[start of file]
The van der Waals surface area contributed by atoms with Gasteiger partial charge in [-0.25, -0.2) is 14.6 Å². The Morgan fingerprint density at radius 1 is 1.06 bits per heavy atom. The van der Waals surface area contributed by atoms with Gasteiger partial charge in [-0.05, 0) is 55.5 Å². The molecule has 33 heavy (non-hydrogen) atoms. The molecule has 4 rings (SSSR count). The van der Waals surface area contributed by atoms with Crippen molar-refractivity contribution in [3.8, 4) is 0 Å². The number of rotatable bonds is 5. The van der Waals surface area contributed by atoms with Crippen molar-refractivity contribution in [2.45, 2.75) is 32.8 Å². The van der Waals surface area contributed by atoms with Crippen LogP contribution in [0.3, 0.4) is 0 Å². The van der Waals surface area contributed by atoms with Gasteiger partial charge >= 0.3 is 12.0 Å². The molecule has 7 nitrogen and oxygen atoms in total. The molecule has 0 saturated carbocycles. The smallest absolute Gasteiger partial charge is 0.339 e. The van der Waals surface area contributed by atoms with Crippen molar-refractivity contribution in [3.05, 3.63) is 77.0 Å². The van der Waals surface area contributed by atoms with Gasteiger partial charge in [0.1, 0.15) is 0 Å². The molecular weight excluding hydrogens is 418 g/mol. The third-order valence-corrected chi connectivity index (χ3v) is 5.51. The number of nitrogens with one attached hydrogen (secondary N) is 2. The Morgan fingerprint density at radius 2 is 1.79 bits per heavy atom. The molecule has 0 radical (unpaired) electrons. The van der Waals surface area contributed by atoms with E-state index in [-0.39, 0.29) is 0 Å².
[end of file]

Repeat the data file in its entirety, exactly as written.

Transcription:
The van der Waals surface area contributed by atoms with Gasteiger partial charge in [-0.25, -0.2) is 14.6 Å². The Morgan fingerprint density at radius 1 is 1.06 bits per heavy atom. The van der Waals surface area contributed by atoms with Gasteiger partial charge in [-0.05, 0) is 55.5 Å². The molecule has 33 heavy (non-hydrogen) atoms. The molecule has 4 rings (SSSR count). The van der Waals surface area contributed by atoms with Crippen molar-refractivity contribution in [3.8, 4) is 0 Å². The number of rotatable bonds is 5. The van der Waals surface area contributed by atoms with Crippen molar-refractivity contribution in [2.45, 2.75) is 32.8 Å². The van der Waals surface area contributed by atoms with Crippen LogP contribution in [0.3, 0.4) is 0 Å². The van der Waals surface area contributed by atoms with Gasteiger partial charge >= 0.3 is 12.0 Å². The molecule has 7 nitrogen and oxygen atoms in total. The molecule has 0 saturated carbocycles. The smallest absolute Gasteiger partial charge is 0.339 e. The van der Waals surface area contributed by atoms with Crippen molar-refractivity contribution in [3.05, 3.63) is 77.0 Å². The van der Waals surface area contributed by atoms with Gasteiger partial charge in [0.1, 0.15) is 0 Å². The molecular weight excluding hydrogens is 418 g/mol. The third-order valence-corrected chi connectivity index (χ3v) is 5.51. The number of nitrogens with one attached hydrogen (secondary N) is 2. The Morgan fingerprint density at radius 2 is 1.79 bits per heavy atom. The molecule has 0 radical (unpaired) electrons. The van der Waals surface area contributed by atoms with E-state index in [-0.39, 0.29) is 0 Å².